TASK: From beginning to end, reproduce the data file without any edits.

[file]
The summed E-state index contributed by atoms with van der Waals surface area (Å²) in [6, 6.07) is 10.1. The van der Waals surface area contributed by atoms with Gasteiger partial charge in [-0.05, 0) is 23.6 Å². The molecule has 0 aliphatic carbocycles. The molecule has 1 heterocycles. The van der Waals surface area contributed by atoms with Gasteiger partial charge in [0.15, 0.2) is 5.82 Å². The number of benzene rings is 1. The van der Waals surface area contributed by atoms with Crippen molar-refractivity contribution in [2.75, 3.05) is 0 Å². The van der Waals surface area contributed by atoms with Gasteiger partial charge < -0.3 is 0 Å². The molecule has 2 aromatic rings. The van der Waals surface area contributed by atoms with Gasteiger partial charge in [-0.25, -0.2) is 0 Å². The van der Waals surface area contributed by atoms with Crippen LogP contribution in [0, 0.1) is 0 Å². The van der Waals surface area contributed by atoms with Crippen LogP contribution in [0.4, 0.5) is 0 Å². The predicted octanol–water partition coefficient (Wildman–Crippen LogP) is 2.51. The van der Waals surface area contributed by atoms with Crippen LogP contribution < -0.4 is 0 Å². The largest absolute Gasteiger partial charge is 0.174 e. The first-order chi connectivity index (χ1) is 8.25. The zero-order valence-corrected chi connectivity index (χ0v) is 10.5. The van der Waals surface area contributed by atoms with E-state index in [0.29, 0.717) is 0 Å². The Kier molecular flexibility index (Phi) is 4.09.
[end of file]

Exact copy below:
The summed E-state index contributed by atoms with van der Waals surface area (Å²) in [6, 6.07) is 10.1. The van der Waals surface area contributed by atoms with Gasteiger partial charge in [-0.05, 0) is 23.6 Å². The molecule has 0 aliphatic carbocycles. The molecule has 1 heterocycles. The van der Waals surface area contributed by atoms with Gasteiger partial charge in [0.15, 0.2) is 5.82 Å². The number of benzene rings is 1. The van der Waals surface area contributed by atoms with Crippen molar-refractivity contribution in [2.75, 3.05) is 0 Å². The van der Waals surface area contributed by atoms with Gasteiger partial charge < -0.3 is 0 Å². The molecule has 2 aromatic rings. The van der Waals surface area contributed by atoms with Gasteiger partial charge in [-0.25, -0.2) is 0 Å². The van der Waals surface area contributed by atoms with Crippen LogP contribution in [0, 0.1) is 0 Å². The van der Waals surface area contributed by atoms with Crippen LogP contribution in [0.4, 0.5) is 0 Å². The predicted octanol–water partition coefficient (Wildman–Crippen LogP) is 2.51. The van der Waals surface area contributed by atoms with Crippen LogP contribution < -0.4 is 0 Å². The largest absolute Gasteiger partial charge is 0.174 e. The first-order chi connectivity index (χ1) is 8.25. The zero-order valence-corrected chi connectivity index (χ0v) is 10.5. The van der Waals surface area contributed by atoms with E-state index in [0.29, 0.717) is 0 Å². The Kier molecular flexibility index (Phi) is 4.09.